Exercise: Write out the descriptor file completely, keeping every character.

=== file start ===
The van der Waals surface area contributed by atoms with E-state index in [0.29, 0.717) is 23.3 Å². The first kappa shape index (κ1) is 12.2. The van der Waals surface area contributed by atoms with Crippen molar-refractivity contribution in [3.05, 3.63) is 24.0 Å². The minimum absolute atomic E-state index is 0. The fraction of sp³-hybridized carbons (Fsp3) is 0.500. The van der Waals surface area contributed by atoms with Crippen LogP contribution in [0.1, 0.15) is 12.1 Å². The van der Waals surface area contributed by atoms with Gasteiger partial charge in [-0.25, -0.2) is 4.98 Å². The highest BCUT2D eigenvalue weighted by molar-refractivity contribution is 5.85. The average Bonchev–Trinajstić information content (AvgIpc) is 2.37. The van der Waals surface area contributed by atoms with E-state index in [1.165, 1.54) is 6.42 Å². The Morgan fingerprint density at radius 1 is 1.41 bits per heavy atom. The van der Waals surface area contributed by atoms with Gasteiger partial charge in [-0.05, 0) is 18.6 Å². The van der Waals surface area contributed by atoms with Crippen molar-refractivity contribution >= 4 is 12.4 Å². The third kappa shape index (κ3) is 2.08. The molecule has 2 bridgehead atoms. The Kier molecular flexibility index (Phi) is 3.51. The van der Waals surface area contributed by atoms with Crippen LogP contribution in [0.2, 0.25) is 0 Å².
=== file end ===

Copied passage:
The van der Waals surface area contributed by atoms with E-state index in [0.29, 0.717) is 23.3 Å². The first kappa shape index (κ1) is 12.2. The van der Waals surface area contributed by atoms with Crippen molar-refractivity contribution in [3.05, 3.63) is 24.0 Å². The minimum absolute atomic E-state index is 0. The fraction of sp³-hybridized carbons (Fsp3) is 0.500. The van der Waals surface area contributed by atoms with Crippen LogP contribution in [0.1, 0.15) is 12.1 Å². The van der Waals surface area contributed by atoms with Gasteiger partial charge in [-0.25, -0.2) is 4.98 Å². The highest BCUT2D eigenvalue weighted by molar-refractivity contribution is 5.85. The average Bonchev–Trinajstić information content (AvgIpc) is 2.37. The van der Waals surface area contributed by atoms with E-state index in [1.165, 1.54) is 6.42 Å². The Morgan fingerprint density at radius 1 is 1.41 bits per heavy atom. The van der Waals surface area contributed by atoms with Gasteiger partial charge in [-0.05, 0) is 18.6 Å². The van der Waals surface area contributed by atoms with Crippen molar-refractivity contribution >= 4 is 12.4 Å². The third kappa shape index (κ3) is 2.08. The molecule has 2 bridgehead atoms. The Kier molecular flexibility index (Phi) is 3.51. The van der Waals surface area contributed by atoms with Crippen LogP contribution in [0.2, 0.25) is 0 Å².